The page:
WASHINGTON – The United States federal government will resume capital punishment after a nearly two-decade lapse, the Department of Justice said on Thursday in a news release.
“The Justice Department upholds the rule of law – and we owe it to the victims and their families to carry forward the sentence imposed by our justice system,” Attorney General William Barr was quoted as saying.
The top US prosecutor communicated his decision to the Federal Bureau of Prisons and instructed the acting director of that agency, Hugh Hurwitz, to schedule the executions of five death-row inmates who were convicted of murdering – and in some cases torturing and raping – minors and the elderly, the release said.
Those federal executions, which would be the first since 2003, are to be carried out in December of this year and in January 2020, it added.
“Congress has expressly authorized the death penalty through legislation adopted by the people’s representatives in both houses of Congress and signed by the president,” Barr said.
“Under administrations of both parties, the Department of Justice has sought the death penalty against the worst criminals, including these five murderers, each of whom was convicted by a jury of his peers after a full and fair proceeding.”
The Supreme Court reinstated the death penalty in 1976, clearing the way for conservative southern states such as Alabama and Mississippi to implement this punishment.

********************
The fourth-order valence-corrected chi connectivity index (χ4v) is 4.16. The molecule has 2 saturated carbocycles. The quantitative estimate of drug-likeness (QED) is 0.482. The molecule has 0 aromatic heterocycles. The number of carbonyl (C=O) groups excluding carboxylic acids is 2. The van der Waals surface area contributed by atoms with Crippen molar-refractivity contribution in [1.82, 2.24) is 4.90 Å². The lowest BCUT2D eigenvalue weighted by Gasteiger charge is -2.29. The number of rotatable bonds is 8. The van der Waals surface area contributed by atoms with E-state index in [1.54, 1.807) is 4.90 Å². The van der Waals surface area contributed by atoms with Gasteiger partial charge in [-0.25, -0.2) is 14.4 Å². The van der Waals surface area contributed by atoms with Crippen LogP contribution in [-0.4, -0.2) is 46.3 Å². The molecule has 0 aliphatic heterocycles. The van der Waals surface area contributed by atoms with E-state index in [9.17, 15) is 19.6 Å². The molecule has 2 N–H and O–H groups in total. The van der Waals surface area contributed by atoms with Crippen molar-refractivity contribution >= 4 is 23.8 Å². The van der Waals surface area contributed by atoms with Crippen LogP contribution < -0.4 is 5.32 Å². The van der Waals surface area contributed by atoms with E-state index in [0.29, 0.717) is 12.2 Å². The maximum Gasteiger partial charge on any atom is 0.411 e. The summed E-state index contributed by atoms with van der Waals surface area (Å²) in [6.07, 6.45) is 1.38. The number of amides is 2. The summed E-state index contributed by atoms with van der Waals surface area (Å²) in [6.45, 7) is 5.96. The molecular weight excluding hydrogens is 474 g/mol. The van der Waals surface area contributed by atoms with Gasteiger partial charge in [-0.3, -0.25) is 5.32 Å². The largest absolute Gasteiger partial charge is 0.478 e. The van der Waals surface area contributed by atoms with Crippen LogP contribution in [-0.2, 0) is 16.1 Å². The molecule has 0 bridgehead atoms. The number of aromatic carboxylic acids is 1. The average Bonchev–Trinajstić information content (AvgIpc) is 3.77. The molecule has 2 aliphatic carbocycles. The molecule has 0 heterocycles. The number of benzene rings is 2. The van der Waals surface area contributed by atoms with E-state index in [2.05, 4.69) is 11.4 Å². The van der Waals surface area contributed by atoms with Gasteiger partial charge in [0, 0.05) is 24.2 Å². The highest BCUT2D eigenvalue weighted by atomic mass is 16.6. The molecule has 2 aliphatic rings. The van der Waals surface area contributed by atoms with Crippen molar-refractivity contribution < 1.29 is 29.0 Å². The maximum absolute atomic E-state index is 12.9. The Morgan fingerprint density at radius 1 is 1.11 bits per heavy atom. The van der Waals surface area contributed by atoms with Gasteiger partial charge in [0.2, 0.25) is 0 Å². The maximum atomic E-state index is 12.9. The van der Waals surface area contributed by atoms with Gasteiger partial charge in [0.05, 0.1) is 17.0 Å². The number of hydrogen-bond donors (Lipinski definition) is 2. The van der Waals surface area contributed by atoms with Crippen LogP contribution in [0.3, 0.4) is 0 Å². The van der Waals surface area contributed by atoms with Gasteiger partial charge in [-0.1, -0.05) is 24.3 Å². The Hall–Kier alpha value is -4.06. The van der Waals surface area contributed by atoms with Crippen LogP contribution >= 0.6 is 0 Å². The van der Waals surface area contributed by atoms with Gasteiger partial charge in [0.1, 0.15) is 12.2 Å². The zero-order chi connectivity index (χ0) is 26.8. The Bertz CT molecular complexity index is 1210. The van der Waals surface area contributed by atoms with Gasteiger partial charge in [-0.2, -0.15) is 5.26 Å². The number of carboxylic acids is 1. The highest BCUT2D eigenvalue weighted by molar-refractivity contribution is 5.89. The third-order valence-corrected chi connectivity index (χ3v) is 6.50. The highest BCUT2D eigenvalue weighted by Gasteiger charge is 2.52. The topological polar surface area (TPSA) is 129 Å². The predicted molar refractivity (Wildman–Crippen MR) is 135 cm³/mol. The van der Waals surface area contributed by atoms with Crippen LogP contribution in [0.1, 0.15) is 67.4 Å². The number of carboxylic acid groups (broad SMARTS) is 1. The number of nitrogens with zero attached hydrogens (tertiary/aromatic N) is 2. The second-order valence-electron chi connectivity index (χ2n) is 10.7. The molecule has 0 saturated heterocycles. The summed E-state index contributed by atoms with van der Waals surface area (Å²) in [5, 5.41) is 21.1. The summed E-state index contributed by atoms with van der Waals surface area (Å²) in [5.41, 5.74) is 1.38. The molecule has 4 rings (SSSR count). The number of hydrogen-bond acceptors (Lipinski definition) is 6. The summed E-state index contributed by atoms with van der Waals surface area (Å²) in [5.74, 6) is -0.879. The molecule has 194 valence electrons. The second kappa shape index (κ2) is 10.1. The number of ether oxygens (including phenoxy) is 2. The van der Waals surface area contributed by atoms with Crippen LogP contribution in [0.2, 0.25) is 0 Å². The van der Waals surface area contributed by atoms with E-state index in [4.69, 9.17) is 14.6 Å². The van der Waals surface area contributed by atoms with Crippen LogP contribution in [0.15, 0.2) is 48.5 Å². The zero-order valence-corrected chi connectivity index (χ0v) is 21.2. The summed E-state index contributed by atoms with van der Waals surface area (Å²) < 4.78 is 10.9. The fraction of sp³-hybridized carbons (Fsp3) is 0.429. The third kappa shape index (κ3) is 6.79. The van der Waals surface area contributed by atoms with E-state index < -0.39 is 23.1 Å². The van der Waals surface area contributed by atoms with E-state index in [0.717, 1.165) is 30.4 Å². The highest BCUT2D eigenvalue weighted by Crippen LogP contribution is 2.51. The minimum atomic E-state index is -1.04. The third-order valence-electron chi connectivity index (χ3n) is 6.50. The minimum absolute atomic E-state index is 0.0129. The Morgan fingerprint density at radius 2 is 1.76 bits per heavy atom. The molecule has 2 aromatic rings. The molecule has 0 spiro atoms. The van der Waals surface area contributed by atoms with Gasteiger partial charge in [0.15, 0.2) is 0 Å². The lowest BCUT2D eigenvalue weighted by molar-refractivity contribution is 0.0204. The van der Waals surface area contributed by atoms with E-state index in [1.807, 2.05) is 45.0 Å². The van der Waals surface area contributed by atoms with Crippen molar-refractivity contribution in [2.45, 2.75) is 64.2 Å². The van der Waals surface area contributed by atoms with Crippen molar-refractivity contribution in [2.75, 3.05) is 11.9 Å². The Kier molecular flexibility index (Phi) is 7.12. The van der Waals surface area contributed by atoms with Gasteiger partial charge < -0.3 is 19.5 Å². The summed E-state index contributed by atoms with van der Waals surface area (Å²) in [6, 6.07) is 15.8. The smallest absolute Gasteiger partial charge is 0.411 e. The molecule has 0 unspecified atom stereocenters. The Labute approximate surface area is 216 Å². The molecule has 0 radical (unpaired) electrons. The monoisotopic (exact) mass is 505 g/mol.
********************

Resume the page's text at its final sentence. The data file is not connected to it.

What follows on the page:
The US Congress in 1988 restored the death penalty under federal law, allowing it to be imposed for certain murders committed in furtherance of a “continuing criminal enterprise.”
The five individuals scheduled to be executed are Daniel Lewis Lee, Lezmond Mitchell, Wesley Ira Purkey, Alfred Bourgeois and Dustin Lee Honken.
All of those death-row inmates were convicted of killing minors and/or elderly women.
Lee, who is scheduled to be executed on Dec. 9, 2019, was a “member of a white supremacist group” who “murdered a family of three, including an eight-year-old girl.”
Purkey, whose execution is scheduled to occur on Dec. 13 of this year, “violently raped and murdered a 16-year-old girl” and also “used a claw hammer to bludgeon to death an 80-year-old woman who suffered from polio and walked with a cane,” the Justice Department said.